Is every teenager a night owl ?

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Teen stereotypes such as staying up late, then sleeping most of the day are well-worn. (And you may recognize it.) But what’s the reason?

Most teenagers need between eight and ten hours of sleep to function at their best. And when schedules are packed with school, sports, clubs, friends, and jobs, the only time they have to unwind is late at night, when the family is in bed and the house is theirs.

As well as older children, younger children require sleep.

When it comes to sleep, children between the ages of 3 and 5 need 10 to 13 hours every night to stay healthy and alert. However, what happens when issues like bedwetting, sleep terrors, and sleepwalking interfere? Treatment can turn fitful nights into tranquil ones. “Seeing a child blossom once their sleep issues are resolved is a beautiful thing,” says a pediatric neurologist. She shares how to help a little one get their rest (so you can, too).

Teenagers’ tendency to become night owls is partly biological. Their bodies take longer to produce melatonin, the hormone that helps promote sleep. As a result, teenagers just don’t become tired until later in the evening. By then, it’s too late to get the sleep they need and make it to school on time.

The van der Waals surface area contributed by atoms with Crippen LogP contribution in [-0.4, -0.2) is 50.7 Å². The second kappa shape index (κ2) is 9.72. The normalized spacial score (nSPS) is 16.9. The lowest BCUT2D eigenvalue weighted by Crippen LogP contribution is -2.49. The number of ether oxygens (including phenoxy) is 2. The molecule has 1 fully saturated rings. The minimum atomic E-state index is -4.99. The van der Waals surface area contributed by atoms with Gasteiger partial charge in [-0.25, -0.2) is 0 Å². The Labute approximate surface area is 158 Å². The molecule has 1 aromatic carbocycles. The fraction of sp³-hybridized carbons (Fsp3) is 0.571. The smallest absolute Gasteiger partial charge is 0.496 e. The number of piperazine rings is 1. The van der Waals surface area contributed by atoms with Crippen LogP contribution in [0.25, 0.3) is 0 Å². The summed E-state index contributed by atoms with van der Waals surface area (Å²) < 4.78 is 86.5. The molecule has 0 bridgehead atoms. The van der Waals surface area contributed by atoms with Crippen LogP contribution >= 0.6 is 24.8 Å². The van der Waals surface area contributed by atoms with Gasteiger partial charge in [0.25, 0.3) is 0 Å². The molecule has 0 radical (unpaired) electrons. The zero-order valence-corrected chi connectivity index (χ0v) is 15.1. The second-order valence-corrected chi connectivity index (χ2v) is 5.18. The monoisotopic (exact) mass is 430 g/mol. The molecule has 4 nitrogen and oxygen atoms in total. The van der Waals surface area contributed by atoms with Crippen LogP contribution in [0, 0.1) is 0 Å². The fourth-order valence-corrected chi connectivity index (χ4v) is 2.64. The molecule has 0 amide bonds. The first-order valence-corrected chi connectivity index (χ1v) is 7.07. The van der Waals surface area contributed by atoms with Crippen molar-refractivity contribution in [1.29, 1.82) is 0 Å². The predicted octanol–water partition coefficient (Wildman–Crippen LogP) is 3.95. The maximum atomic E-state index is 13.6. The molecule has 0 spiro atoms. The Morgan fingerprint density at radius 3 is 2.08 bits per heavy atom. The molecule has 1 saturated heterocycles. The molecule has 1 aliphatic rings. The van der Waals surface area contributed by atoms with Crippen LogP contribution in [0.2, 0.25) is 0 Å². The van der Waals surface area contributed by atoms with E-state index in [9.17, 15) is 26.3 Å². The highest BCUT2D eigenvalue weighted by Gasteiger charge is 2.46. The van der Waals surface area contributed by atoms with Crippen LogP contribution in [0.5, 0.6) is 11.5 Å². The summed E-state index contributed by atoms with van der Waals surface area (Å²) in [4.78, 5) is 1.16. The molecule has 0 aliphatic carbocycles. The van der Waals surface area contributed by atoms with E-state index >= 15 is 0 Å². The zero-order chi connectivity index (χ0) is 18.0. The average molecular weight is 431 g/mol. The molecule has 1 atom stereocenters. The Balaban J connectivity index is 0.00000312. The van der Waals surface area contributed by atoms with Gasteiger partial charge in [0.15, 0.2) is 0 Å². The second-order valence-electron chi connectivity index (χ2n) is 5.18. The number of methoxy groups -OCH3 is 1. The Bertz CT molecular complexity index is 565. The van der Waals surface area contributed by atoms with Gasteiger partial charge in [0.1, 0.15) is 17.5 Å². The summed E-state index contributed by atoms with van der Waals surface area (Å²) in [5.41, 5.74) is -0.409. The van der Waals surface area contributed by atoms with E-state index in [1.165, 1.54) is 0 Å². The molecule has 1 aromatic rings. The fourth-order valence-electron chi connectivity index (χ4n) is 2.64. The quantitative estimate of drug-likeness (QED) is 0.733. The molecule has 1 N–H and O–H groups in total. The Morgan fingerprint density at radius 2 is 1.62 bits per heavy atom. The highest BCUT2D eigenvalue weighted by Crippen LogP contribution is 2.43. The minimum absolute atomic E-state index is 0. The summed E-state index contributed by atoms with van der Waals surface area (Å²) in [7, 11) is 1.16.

Lack of sleep can make it hard to focus, or even stay awake in class. Napping might be the first priority when they get home, which may make it tough to fall asleep later.

You can help them change the cycle. A few tips can make it easier for your teen (or anyone) to fall asleep:

  • Keep the bedroom cool, dark and quiet.
  • Don’t do homework, play video games or use a smartphone in bed.
  • Don’t drink energy drinks or other caffeinated beverages after mid-afternoon.
  • Limit screen time before bed.

It is recommended that teenagers get up within two to four hours of their usual wake time on weekends. So yes, getting up by lunchtime is fair. And maybe, in a few years, they’ll even agree with you.

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